For example, if one active plugin contains the node plugin/actions/action[name='action1'] and another one contains the same kind of structure with [name='action2'], both <action> nodes will be merged under one unique <actions> branch in the registry. Going further, if a third plugin contains a node plugin/actions/action[name='action1']/action_detail, this <action_detail> subnode will be appended to the <action name=’actions1′> node declared by the first plugin inside the registry. Want to understand this better? Open some manifest.xml files that are inside plugins you are indeed using, then call content.php?get_action=get_xml_registry to see the big picture!

This mechanism of XML merging is one of the important legs of the plugins architecture, as it allows to dynamically append or overwrite the XML contributions of a given plugin from within another one! And since this XML registry is the unique interface between the world and the plugin, and that all Javascript or PHP calls are declared in this XML, you can understand the power of this extension mechanism. In fact, it’s clearly converging with the well-known Eclipse Osgi architecture.

Importing external XML Nodes

Last thing need to use these XML files nearly as a language scripting is to be able to insert a given set of XML from another file into a Manifest. For example, the FTP plugin is using all the same actions as the FS plugin, so it would be useless to have to re-declare all actions definitions in the FTP plugin. The <external_file> key is here to do the job : with an include/exclude mechanism that takes XPath expression as arguments, it allows you to import all the nodes returned by the include expression inside your current XML.

Dependencies mechanism

At this point, you might ask your self « how to be sure that one plugin will be loaded after another? » so that plugin B overrides plugin A data and not the opposite? The third leg of the plugin mechanism indeed resides in the « dependencies » mechanism, once again declared in the manifest.xml file. If a plugin B declares that it depends on plugin A, it will indeed be loaded (and integrated to the registry) after plugin A, or not loaded at all if plugin A is not present. This mechanism can play at load level and at activation level.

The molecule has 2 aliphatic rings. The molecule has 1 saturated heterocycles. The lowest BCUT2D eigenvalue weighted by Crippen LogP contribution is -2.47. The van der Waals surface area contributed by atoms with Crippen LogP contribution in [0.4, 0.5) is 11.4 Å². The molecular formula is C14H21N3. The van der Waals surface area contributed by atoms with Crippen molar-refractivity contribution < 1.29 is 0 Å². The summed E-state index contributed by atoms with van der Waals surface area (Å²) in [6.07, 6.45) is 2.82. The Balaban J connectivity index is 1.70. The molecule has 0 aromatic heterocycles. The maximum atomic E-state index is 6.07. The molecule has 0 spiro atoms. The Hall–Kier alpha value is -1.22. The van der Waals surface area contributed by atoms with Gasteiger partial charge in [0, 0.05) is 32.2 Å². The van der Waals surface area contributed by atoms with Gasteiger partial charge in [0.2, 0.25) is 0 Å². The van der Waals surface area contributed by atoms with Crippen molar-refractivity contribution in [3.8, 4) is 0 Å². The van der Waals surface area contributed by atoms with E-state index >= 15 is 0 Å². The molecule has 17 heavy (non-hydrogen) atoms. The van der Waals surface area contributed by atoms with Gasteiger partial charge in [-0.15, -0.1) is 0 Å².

How the registry is changing in time

Now that you understand that the registry is built from the bunch of plugins contributions, you must understand how central it is in the way application, particularly the GUI. By nature, some plugins (namely the access.*, auth.* and serial.* ones) can have only one instance linked to a given state of the application. For example, even if auth.serial, auth.remote, auth.ldap, etc, are available plugins, only one can be active at a time in each category of plugin. Going further, the active plugin in this given category can dynamically change its own registry contributions, depending on the state of the current session!

Try this : log in to ajaxplorer, then in another tab call content.php?get_action=get_xml_registry. Observe how the current <user> data is passed inside the registry? Now log out and update your registry : <user> is out. It’s exactly the same when you are switching repository : the registry is totally rebuilt, given the registry_contributions of the active access.* plugin, which is determined by the current repository.

The GUI Ajax client itself is based on the XML Registry : since the XML registry is evolving in time during a session, it must be partially or totally reloaded by the client when some predefined events occur (login, logout, switch_repository, etc…). This allow also to pass GUI components configuration to the client via the registry, and they will be reparsed and reapplyed on-the-fly (if the target components allows it). See Ajax GUI > Updating components configurations.

Next : Gui Architecture

Updated over 8 years ago by Charles du Jeu Admin